It's easy to dismiss the Seattle Center and the world's fair that birthed it as more suburban than urban affairs. It largely has the feel of an outdoor mall, with too much concrete to be a park. Deep in its DNA were ideas taken from Disneyland, such as keeping it walled off from the surrounding neighborhood. Efforts at further Disneyfication were resisted in the 1980s.
Some years ago, Seattle Times columnist Danny Westneat suggested taking a jackhammer to the Center, criticizing its tackiness and the fact that Center House's food offerings could be found at "every commercial mall in America." University of Washington history professor John Findlay, wrote in his excellent book on urban cityscapes, Magic Lands, that Century 21 "brought the suburbs to the city center" and represented what he called a kind of "suburban invasion" of the city. This wasn't only a statement about the physical nature of the place, but also its draw on regional suburban audiences.
But it's a mistake to regard the Center as strictly a suburban relic. Urbanist Roger Valdez has written here that Seattle is often infatuated with big ideas, and that perhaps this is because "Maybe we never got over the 1962 World’s Fair." I would argue that the fair and the Center, rather than being merely leftovers of 50-year-old suburban sensibilities, were in fact engines that helped restart and drive Seattle's urban machine. Urbanists today would find a lot to like in the city-building tool that was Century 21.
Here are 10 reasons for urbanists to embrace the model offered by the fair:
1. Seattle process was never more efficient than during the run-up to Century 21. While the fair concept was highly risky and speculative, it managed to achieve a near civic consensus as a means to develop Seattle.
2. Seattle's fair was atypical of previous U.S. world's fairs in that it was built in the middle of a major city. Most previous major American fairs were suburban or built on the urban edge on large, underutilized tracts. Frequently the legacy was a park or new residential neighborhoods. Seattle's site was small (74 acres), but it was compact and dense with attractions, and accessible to city dwellers. It was an attempt at urban renewal (supposed slum clearance), expansion of downtown, and the clustering of major civic facilities. The hope was to revitalize the urban core in the face of creeping regional sprawl.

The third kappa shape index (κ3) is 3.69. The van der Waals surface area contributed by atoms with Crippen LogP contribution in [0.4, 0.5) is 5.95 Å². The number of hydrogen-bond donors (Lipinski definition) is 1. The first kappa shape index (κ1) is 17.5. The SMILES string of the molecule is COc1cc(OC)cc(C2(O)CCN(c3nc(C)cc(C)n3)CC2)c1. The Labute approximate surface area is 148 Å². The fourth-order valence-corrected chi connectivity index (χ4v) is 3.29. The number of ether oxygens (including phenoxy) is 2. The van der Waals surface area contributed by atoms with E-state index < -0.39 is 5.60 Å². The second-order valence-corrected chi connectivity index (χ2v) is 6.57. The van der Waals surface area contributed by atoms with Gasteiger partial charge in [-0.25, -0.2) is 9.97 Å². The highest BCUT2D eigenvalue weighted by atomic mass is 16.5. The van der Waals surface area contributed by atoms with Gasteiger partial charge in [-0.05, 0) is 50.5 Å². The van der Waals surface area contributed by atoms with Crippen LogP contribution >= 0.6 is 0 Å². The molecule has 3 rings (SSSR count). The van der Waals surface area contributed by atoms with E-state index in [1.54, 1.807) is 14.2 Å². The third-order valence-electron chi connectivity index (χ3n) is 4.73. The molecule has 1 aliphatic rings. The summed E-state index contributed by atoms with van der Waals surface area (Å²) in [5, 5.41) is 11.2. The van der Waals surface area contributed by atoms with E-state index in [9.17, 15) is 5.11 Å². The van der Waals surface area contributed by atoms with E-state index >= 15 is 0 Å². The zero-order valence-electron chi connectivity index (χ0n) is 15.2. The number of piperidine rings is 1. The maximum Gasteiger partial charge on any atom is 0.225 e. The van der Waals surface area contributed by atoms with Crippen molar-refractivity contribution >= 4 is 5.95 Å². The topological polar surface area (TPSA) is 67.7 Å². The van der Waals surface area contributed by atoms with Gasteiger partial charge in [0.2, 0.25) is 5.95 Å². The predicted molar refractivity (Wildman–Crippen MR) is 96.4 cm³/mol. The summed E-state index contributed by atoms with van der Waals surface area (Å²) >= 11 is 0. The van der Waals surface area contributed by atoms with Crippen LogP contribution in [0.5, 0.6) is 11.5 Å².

3. While most people think that expos are thrown to thrust a city or a nation onto the world stage, or to propagandize the latest version of corporate colonialism, they are often at their roots city-building machines that have helped remake cityscapes throughout the industrialized and emerging world's major cities, from Paris and Vienna to Chicago and New York, from Spokane and San Antonio to Shanghai and Osaka. Fairs are often less about the future than they are a practical means to achieve local urban transformation.
4. The fair was designed to demonstrate regional mass transit by servicing the site with the Monorail. A diorama of the future of the 21st-century Puget Sound megalopolis in the Washington State Pavilion (now Key Arena) showed a monorail crossing the Sound to serve and link major cities. In 1962, writers saw Seattle's mass transit vision as cutting edge.
5. It also worked. In the run-up to the fair, the city and organizers massively built new parking lots to accommodate the expected millions of visitors. Nearly 13,000 parking spaces sprouted near the fairgrounds. Even though the fair drew a larger overall attendance than predicted — more than 9 million people — parking reached capacity only on a few 100,000-attendance days (average daily attendance was about 50,000).
While a majority of visitors came to Seattle by car from nearby Western states (only 10 percent arrived in Jet City by plane), they tended to stay with friends and family and chose to leave their cars behind on fair days. Some 30 percent of visitors to the fair came via rail (the Monorail) or public transit (the bus). Instead of showcasing only the car, the fair was a demonstration of how to move millions of people within the city by public transportation, one reason the Monorail was kept after the fair and is still running.